Logo of the Physikalisch-Technische Bundesanstalt
View of the Mainflingen long-wave radio station for transmission of the DCF77 signal:  transmitter building (in the back), antenna building (yellow bricks) and antenna masts.

Warnings to the general public by means of DCF77

In accordance with the DCF77 encoding scheme, only status information, but no time information has so far been transmitted in the first fourteen seconds of each minute. On behalf of the Federal Ministry of the Interior it has been investigated whether warnings could instead be transmitted to the general public in hazardous situations. The final report available since midyear 2004 favours such an extended use of the time signal transmitter.

The Bundesamt für Bevölkerungsschutz und Katastrophenhilfe (BBK, Federal Office for Civil Protection and Disaster Relief), within the sphere of business of the Federal Ministry of the Interior, is looking for an alternative to the siren systems, which are practically out of use since 1993, so that a new kind of “reveille” in hazardous situations could alert the population in cases of crisis or catastrophes. HKW-Elektronik GmbH was contracted to perform and evaluate a field test, during which the low-frequency transmitter DCF77 was integrated into the SatWas satellite warning system of the Federal Government and transmitted fictitious warning information in second marks 1 to 14.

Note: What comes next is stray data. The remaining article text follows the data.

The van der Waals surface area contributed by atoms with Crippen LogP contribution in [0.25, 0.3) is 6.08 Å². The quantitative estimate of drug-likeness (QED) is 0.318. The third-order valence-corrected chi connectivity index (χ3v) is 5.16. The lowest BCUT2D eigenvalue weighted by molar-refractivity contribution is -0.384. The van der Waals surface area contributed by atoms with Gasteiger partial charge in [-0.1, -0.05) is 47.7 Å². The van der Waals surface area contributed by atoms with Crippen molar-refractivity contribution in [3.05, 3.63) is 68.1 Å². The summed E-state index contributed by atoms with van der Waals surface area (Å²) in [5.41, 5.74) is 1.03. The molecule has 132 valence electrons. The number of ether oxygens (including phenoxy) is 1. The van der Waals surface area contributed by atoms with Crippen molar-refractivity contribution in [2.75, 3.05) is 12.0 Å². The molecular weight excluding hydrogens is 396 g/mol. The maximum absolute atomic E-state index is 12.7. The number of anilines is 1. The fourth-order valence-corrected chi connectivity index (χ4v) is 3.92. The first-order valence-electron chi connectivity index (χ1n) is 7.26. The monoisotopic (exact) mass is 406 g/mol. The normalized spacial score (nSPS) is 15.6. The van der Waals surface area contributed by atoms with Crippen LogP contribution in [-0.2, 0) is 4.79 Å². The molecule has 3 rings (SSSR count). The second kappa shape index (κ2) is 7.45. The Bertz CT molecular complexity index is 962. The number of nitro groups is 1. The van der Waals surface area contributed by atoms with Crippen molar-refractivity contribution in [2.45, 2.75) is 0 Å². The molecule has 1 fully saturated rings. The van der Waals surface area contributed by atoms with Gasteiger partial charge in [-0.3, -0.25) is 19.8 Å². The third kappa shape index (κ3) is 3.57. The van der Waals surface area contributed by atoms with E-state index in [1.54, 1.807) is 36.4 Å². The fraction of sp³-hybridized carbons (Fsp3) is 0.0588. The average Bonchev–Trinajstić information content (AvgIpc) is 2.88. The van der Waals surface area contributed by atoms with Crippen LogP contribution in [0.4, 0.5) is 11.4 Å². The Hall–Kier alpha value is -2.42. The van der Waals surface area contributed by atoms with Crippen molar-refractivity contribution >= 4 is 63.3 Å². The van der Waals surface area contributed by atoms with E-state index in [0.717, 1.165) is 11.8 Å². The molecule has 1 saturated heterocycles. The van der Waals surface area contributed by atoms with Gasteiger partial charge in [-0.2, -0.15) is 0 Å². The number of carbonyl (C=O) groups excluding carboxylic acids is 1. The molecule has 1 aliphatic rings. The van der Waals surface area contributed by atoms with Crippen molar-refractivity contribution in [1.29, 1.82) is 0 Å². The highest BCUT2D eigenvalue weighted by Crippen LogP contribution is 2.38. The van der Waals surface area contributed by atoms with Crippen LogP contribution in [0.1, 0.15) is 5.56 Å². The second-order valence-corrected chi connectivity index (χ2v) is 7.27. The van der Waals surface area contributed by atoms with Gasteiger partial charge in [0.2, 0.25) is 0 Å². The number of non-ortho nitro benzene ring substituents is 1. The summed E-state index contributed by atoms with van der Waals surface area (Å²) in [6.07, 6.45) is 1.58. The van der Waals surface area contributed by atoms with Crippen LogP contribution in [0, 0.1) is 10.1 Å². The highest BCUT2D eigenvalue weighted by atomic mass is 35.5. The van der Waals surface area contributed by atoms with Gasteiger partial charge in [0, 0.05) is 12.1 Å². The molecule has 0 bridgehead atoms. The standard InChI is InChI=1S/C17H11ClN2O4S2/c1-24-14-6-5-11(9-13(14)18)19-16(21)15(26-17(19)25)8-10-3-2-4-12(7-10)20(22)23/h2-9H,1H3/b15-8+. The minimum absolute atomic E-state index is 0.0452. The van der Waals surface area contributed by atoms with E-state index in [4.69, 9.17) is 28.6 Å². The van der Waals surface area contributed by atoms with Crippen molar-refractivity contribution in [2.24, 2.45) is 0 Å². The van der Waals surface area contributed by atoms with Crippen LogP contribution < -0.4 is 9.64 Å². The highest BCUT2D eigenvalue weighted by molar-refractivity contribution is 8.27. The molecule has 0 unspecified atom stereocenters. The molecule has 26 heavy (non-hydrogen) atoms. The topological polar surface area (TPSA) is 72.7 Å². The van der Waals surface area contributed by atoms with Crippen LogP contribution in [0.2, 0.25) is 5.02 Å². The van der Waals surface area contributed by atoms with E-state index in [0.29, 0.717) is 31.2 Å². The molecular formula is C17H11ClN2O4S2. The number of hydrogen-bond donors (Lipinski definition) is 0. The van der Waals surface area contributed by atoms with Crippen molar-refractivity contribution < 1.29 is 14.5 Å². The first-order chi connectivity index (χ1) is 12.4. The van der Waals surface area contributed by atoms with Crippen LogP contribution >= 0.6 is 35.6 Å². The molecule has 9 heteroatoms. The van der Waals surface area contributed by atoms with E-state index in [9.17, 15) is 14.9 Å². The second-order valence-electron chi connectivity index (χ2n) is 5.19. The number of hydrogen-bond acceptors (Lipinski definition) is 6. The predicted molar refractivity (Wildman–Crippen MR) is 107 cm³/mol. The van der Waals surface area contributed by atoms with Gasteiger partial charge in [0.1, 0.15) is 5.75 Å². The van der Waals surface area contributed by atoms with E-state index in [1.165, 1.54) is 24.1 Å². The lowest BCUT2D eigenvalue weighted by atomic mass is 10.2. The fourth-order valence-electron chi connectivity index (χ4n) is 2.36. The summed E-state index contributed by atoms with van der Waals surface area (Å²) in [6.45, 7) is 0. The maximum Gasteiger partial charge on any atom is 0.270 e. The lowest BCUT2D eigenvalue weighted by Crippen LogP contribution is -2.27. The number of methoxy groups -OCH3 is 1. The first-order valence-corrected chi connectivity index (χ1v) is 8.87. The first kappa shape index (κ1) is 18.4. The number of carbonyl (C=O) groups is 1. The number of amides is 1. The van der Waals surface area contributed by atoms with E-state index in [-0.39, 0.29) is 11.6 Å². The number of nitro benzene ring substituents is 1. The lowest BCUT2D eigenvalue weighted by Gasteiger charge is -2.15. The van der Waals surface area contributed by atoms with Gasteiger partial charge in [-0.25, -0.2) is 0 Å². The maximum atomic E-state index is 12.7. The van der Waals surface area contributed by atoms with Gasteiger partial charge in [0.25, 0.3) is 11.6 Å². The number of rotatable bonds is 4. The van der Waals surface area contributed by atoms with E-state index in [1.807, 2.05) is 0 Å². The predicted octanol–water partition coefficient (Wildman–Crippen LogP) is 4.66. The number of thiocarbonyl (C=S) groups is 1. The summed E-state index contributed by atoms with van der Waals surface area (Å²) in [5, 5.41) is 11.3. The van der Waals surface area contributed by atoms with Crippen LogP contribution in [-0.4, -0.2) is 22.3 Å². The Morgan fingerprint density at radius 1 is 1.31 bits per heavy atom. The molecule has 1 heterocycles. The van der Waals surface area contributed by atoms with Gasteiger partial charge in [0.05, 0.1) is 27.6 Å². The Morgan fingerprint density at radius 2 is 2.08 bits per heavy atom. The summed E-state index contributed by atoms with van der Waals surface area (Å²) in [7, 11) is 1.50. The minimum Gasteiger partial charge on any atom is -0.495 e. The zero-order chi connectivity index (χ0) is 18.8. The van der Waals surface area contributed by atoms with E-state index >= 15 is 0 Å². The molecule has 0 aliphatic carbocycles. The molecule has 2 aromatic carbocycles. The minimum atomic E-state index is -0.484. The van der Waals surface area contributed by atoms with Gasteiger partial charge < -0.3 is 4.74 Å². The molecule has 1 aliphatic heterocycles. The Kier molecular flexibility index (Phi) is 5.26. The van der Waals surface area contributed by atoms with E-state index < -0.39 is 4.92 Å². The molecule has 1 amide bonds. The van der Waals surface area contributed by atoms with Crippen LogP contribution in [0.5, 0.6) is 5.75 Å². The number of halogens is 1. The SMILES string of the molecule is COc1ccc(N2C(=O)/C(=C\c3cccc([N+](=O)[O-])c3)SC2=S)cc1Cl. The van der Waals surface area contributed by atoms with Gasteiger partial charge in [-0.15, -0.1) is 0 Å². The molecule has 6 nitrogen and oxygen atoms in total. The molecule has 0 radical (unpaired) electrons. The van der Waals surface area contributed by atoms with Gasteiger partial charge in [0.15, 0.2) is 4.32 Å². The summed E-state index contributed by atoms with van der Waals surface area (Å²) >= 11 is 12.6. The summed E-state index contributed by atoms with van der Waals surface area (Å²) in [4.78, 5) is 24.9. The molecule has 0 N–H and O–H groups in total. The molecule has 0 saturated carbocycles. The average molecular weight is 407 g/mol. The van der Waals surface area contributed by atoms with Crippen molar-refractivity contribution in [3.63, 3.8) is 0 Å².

In its final report, HKW showed that the alarming time and availability of the radio alarm system is uniformly good all over our country. The environment (countryside, congested urban area, inside, outside of buildings) and the distance to the transmitter influenced the radio reception probability only insignificantly. In contrast to this, it turned out that in detail the installation selected for stationary clocks and/or the way how wristwatches are worn exert a considerable influence. The number of false alarms was negligibly small.

Up to now no firm decision has been made whether DCF77 will in fact become part of the warning system for the general public in Germany. The Deutsche Institute für Normung (DIN), however, was entrusted to draft a norm specifying properties of future DCF77 alarm receivers together with the interested industry during 2007. As far as we are informed this draft has never been published.